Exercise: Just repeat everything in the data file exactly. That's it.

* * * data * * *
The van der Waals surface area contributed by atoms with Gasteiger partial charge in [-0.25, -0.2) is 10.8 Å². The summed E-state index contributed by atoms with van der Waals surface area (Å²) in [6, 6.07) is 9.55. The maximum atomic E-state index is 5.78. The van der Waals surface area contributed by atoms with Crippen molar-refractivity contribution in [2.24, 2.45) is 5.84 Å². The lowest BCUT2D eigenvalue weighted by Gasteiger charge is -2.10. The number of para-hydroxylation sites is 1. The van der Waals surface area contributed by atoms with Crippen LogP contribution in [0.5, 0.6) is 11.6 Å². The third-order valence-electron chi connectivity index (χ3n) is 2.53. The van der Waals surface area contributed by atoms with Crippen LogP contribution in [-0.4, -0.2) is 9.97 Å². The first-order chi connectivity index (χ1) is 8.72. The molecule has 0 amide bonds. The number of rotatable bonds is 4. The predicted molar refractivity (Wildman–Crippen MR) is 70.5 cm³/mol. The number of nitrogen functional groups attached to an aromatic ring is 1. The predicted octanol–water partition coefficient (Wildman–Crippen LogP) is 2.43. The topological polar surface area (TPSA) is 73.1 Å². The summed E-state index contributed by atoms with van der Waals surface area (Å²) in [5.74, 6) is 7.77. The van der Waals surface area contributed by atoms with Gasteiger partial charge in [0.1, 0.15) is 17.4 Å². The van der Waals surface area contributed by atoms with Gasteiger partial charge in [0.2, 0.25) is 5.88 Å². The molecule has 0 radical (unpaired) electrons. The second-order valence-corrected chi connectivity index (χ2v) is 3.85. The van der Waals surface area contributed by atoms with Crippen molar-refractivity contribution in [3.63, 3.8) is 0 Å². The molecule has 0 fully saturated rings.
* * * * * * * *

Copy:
The van der Waals surface area contributed by atoms with Gasteiger partial charge in [-0.25, -0.2) is 10.8 Å². The summed E-state index contributed by atoms with van der Waals surface area (Å²) in [6, 6.07) is 9.55. The maximum atomic E-state index is 5.78. The van der Waals surface area contributed by atoms with Crippen molar-refractivity contribution in [2.24, 2.45) is 5.84 Å². The lowest BCUT2D eigenvalue weighted by Gasteiger charge is -2.10. The number of para-hydroxylation sites is 1. The van der Waals surface area contributed by atoms with Crippen LogP contribution in [0.5, 0.6) is 11.6 Å². The third-order valence-electron chi connectivity index (χ3n) is 2.53. The van der Waals surface area contributed by atoms with Crippen LogP contribution in [-0.4, -0.2) is 9.97 Å². The first-order chi connectivity index (χ1) is 8.72. The molecule has 0 amide bonds. The number of rotatable bonds is 4. The predicted molar refractivity (Wildman–Crippen MR) is 70.5 cm³/mol. The number of nitrogen functional groups attached to an aromatic ring is 1. The predicted octanol–water partition coefficient (Wildman–Crippen LogP) is 2.43. The topological polar surface area (TPSA) is 73.1 Å². The summed E-state index contributed by atoms with van der Waals surface area (Å²) in [5.74, 6) is 7.77. The van der Waals surface area contributed by atoms with Gasteiger partial charge in [0.1, 0.15) is 17.4 Å². The van der Waals surface area contributed by atoms with Gasteiger partial charge in [0.2, 0.25) is 5.88 Å². The molecule has 0 radical (unpaired) electrons. The second-order valence-corrected chi connectivity index (χ2v) is 3.85. The van der Waals surface area contributed by atoms with Crippen molar-refractivity contribution in [3.63, 3.8) is 0 Å². The molecule has 0 fully saturated rings.